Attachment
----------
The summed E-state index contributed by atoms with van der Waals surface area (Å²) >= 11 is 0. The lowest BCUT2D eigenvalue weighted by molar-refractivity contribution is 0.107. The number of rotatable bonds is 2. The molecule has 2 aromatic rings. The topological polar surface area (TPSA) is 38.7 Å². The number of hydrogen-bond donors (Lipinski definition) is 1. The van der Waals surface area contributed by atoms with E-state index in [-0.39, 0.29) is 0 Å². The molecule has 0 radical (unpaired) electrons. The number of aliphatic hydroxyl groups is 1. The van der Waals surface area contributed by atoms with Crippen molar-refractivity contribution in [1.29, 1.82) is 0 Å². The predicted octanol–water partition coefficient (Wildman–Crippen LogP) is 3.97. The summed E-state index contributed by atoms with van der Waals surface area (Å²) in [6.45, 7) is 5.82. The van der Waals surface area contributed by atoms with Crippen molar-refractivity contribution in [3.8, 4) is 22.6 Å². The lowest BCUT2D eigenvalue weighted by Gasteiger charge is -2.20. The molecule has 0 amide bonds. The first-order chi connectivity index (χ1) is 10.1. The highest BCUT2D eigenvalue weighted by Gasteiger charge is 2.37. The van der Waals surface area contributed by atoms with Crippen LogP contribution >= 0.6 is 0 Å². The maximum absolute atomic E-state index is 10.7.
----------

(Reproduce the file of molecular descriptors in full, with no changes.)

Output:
The summed E-state index contributed by atoms with van der Waals surface area (Å²) >= 11 is 0. The lowest BCUT2D eigenvalue weighted by molar-refractivity contribution is 0.107. The number of rotatable bonds is 2. The molecule has 2 aromatic rings. The topological polar surface area (TPSA) is 38.7 Å². The number of hydrogen-bond donors (Lipinski definition) is 1. The van der Waals surface area contributed by atoms with E-state index in [-0.39, 0.29) is 0 Å². The molecule has 0 radical (unpaired) electrons. The number of aliphatic hydroxyl groups is 1. The van der Waals surface area contributed by atoms with Crippen molar-refractivity contribution in [1.29, 1.82) is 0 Å². The predicted octanol–water partition coefficient (Wildman–Crippen LogP) is 3.97. The summed E-state index contributed by atoms with van der Waals surface area (Å²) in [6.45, 7) is 5.82. The van der Waals surface area contributed by atoms with Crippen molar-refractivity contribution in [3.8, 4) is 22.6 Å². The lowest BCUT2D eigenvalue weighted by Gasteiger charge is -2.20. The molecule has 0 amide bonds. The first-order chi connectivity index (χ1) is 10.1. The highest BCUT2D eigenvalue weighted by Gasteiger charge is 2.37. The van der Waals surface area contributed by atoms with Crippen LogP contribution >= 0.6 is 0 Å². The maximum absolute atomic E-state index is 10.7.